The Husino uprising took place in 1920. During the Second World War, Tuzla was included in the puppet Independent State of Croatia and controlled by the Muslim Hadžiefendić Legion of the Croatian Home Guard. Tuzla was among the first areas in Europe to be liberated, when Tito's Yugoslav Partisans freed it from the German occupiers on 2 October 1943. Many members of the Legion deserted to the Partisans at this time. In December 1944, the city was unsuccessfully attacked by Chetnik forces of Draža Mihailović along with the Serbian State Guard. After the war it developed into a major industrial and cultural centre during the Communist period in the former Yugoslavia. In the 1990 elections the Reformists won control of the municipality being the only municipality in Bosnia where non-nationalists won. During the Bosnian war for independence between 1992–95 the town was the only municipality not governed by the SDA party-led authorities. After Bosnia and Herzegovina declared independence and was recognized by the United Nations the city was besieged by Serbian forces.
A few days Serbian forces attacked Tuzla. The town was not spared the atrocities of the Bosnian War; the 1992 Yugoslav People's Army column incident in Tuzla was a conflict between Territorial Defence Force of the Republic of Bosnia and Herzegovina and the 92nd Motorized Brigade of the Yugoslav People's Army on 15 May 1992. The incident occurred at the road junction of Brčanska Malta during JNA’s agreed withdrawal from the city when the skirmish between forces loyal to the Bosnian government and the withdrawing JNA occurred. At least 50 members of the JNA were killed and 44 wounded during the attacks. On 25 May 1995, an attack on Tuzla killed 71 people and injured 200 persons in what is referred to as the Tuzla massacre, when a shell fired from Serb's positions on the Ozren mountain hit the central street and its promenade; the youngest civilian who died in that massacre was only two years old. Following the Dayton Peace Accords, Tuzla was the headquarters of the U. S. forces for the Multinational Division during Operation Joint Endeavour IFOR and subsequent SFOR.
In February 2014 the city was the scene of the beginning of the 2014 unrest in Bosnia and Herzegovina, which spread to dozens of cities and towns throughout Bosnia and Herzegovina. Tuzla is located in the northeastern part of Bosnia, settled just underneath the Majevica mountain range, on the Jala River; the central zone lies in an east-west oriented plain, with residential areas in the north and south of the city located on the Ilinčica and Gradina Hills. It is 237 metres above sea level; the climate is moderate continental. There are abundant coal deposits in the region around Tuzla. 6 coal mines continue to operate around the city. Much of the coal mined in the area is used to power the Tuzla Power Plant, the largest power plant in Bosnia and Herzegovina. Extractions of the city's salt deposits in the 20th century, have caused sections of the city center to sink. Structures in the "sinking area" either collapsed or were demolished, there are few structures in the city that predate the 20th century, despite the fact that the city was founded over 1000 years ago.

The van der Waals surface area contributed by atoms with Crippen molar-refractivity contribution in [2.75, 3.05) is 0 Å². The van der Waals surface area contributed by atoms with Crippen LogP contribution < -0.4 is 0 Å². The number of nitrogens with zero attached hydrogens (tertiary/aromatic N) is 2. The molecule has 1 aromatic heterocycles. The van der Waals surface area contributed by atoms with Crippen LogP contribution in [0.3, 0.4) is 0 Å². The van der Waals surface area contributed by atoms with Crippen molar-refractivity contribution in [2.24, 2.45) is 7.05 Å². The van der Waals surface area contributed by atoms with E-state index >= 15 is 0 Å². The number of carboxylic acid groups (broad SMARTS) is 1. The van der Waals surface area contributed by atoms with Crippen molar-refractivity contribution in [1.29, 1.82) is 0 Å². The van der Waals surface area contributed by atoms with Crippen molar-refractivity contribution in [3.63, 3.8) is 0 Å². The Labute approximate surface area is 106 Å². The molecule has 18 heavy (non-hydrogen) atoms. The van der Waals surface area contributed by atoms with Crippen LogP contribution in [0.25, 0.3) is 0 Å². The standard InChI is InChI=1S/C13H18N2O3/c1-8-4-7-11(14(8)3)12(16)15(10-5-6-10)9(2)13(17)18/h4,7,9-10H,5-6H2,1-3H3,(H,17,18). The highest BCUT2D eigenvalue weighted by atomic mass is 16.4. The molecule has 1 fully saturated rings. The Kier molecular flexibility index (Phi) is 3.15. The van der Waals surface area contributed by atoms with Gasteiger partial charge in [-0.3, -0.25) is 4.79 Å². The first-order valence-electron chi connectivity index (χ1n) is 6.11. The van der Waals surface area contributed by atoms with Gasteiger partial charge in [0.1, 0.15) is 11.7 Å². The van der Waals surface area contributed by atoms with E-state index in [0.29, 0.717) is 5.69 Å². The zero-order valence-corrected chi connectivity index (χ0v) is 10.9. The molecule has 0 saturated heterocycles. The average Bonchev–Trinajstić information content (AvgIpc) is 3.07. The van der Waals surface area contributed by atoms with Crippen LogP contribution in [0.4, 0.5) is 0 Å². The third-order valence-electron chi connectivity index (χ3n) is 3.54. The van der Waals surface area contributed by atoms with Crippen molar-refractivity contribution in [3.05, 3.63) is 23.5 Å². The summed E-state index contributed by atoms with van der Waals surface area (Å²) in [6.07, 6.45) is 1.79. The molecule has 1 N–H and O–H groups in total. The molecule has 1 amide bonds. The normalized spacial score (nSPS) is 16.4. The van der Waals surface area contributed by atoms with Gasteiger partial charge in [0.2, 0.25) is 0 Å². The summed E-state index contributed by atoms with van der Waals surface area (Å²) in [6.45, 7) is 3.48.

In the northeastern part of the town is an area known as Solina, named after the salt deposits. Tuzla is the only city in Europe that h
A Little Bit of Soul (1987 film)
A Little Bit of Soul is a 1987 Bosnian television dramedy film written by Ranko Božić and directed by Ademir Kenović. A bitter coming-of-age story about a boy who grows up in a remote Bosnian village shortly after World War II. Branko Đurić – Ibrahim Zaim Muzaferija – Jusuf Boro Stjepanović – Poštar/Mailman Snježana Sinovčić – Hanifa Saša Petrović – Latif Branka Bajić – Senada Davor Janjić – Nihad A Little Bit of Soul was filmed in 1986. A Little Bit of Soul on IMDb
Virtual International Authority File
The Virtual International Authority File is an international authority file. It is a joint project of several national libraries and operated by the Online Computer Library Center. Discussion about having a common international authority started in the late 1990s. After a series of failed attempts to come up with a unique common authority file, the new idea was to link existing national authorities; this would present all the benefits of a common file without requiring a large investment of time and expense in the process. The project was initiated by the US Library of Congress, the German National Library and the OCLC on August 6, 2003; the Bibliothèque nationale de France joined the project on October 5, 2007. The project transitioned to being a service of the OCLC on April 4, 2012; the aim is to link the national authority files to a single virtual authority file. In this file, identical records from the different data sets are linked together. A VIAF record receives a standard data number, contains the primary "see" and "see also" records from the original records, refers to the original authority records.
The data are available for research and data exchange and sharing. Reciprocal updating uses the Open Archives Initiative Protocol for Metadata Harvesting protocol; the file numbers are being added to Wikipedia biographical articles and are incorporated into Wikidata. VIAF's clustering algorithm is run every month; as more data are added from participating libraries, clusters of authority records may coalesce or split, leading to some fluctuation in the VIAF identifier of certain authority records. Authority control Faceted Application of Subject Terminology Integrated Authority File International Standard Authority Data Number International Standard Name Identifier Wikipedia's authority control template for articles Official website VIAF at OCLC